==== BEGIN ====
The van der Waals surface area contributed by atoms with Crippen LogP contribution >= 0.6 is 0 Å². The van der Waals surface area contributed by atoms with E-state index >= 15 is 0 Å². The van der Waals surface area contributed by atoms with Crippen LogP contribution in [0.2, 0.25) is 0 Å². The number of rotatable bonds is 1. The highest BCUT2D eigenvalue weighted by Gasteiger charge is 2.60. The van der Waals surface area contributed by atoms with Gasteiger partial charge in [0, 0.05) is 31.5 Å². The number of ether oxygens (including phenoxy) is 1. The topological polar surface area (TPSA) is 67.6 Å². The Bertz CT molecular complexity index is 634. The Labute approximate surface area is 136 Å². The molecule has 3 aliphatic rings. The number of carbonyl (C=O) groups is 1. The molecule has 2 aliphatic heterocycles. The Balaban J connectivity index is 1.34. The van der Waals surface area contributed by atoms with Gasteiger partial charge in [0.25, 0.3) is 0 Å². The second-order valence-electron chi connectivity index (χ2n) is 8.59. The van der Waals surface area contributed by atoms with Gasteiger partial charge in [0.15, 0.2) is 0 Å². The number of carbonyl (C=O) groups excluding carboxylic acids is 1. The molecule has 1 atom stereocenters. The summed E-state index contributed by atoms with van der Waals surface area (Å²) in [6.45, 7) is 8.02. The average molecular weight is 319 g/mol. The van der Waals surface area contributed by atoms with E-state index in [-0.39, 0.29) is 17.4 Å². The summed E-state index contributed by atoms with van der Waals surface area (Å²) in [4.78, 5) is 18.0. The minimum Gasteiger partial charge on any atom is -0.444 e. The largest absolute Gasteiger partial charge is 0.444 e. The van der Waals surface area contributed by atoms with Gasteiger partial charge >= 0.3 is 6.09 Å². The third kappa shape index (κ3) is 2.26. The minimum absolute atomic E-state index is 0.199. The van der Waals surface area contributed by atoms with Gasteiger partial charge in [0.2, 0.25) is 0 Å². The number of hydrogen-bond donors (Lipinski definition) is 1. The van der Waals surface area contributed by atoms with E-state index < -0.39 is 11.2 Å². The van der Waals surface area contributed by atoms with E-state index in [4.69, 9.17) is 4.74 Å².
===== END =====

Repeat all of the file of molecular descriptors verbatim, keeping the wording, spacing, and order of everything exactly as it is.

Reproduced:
The van der Waals surface area contributed by atoms with Crippen LogP contribution >= 0.6 is 0 Å². The van der Waals surface area contributed by atoms with E-state index >= 15 is 0 Å². The van der Waals surface area contributed by atoms with Crippen LogP contribution in [0.2, 0.25) is 0 Å². The number of rotatable bonds is 1. The highest BCUT2D eigenvalue weighted by Gasteiger charge is 2.60. The van der Waals surface area contributed by atoms with Gasteiger partial charge in [0, 0.05) is 31.5 Å². The number of ether oxygens (including phenoxy) is 1. The topological polar surface area (TPSA) is 67.6 Å². The Bertz CT molecular complexity index is 634. The Labute approximate surface area is 136 Å². The molecule has 3 aliphatic rings. The number of carbonyl (C=O) groups is 1. The molecule has 2 aliphatic heterocycles. The Balaban J connectivity index is 1.34. The van der Waals surface area contributed by atoms with Gasteiger partial charge in [0.25, 0.3) is 0 Å². The second-order valence-electron chi connectivity index (χ2n) is 8.59. The van der Waals surface area contributed by atoms with Gasteiger partial charge in [0.15, 0.2) is 0 Å². The number of carbonyl (C=O) groups excluding carboxylic acids is 1. The molecule has 1 atom stereocenters. The summed E-state index contributed by atoms with van der Waals surface area (Å²) in [6.45, 7) is 8.02. The average molecular weight is 319 g/mol. The van der Waals surface area contributed by atoms with E-state index in [-0.39, 0.29) is 17.4 Å². The summed E-state index contributed by atoms with van der Waals surface area (Å²) in [4.78, 5) is 18.0. The minimum Gasteiger partial charge on any atom is -0.444 e. The largest absolute Gasteiger partial charge is 0.444 e. The van der Waals surface area contributed by atoms with Gasteiger partial charge >= 0.3 is 6.09 Å². The third kappa shape index (κ3) is 2.26. The minimum absolute atomic E-state index is 0.199. The van der Waals surface area contributed by atoms with Gasteiger partial charge in [0.2, 0.25) is 0 Å². The number of hydrogen-bond donors (Lipinski definition) is 1. The van der Waals surface area contributed by atoms with E-state index < -0.39 is 11.2 Å². The van der Waals surface area contributed by atoms with E-state index in [4.69, 9.17) is 4.74 Å².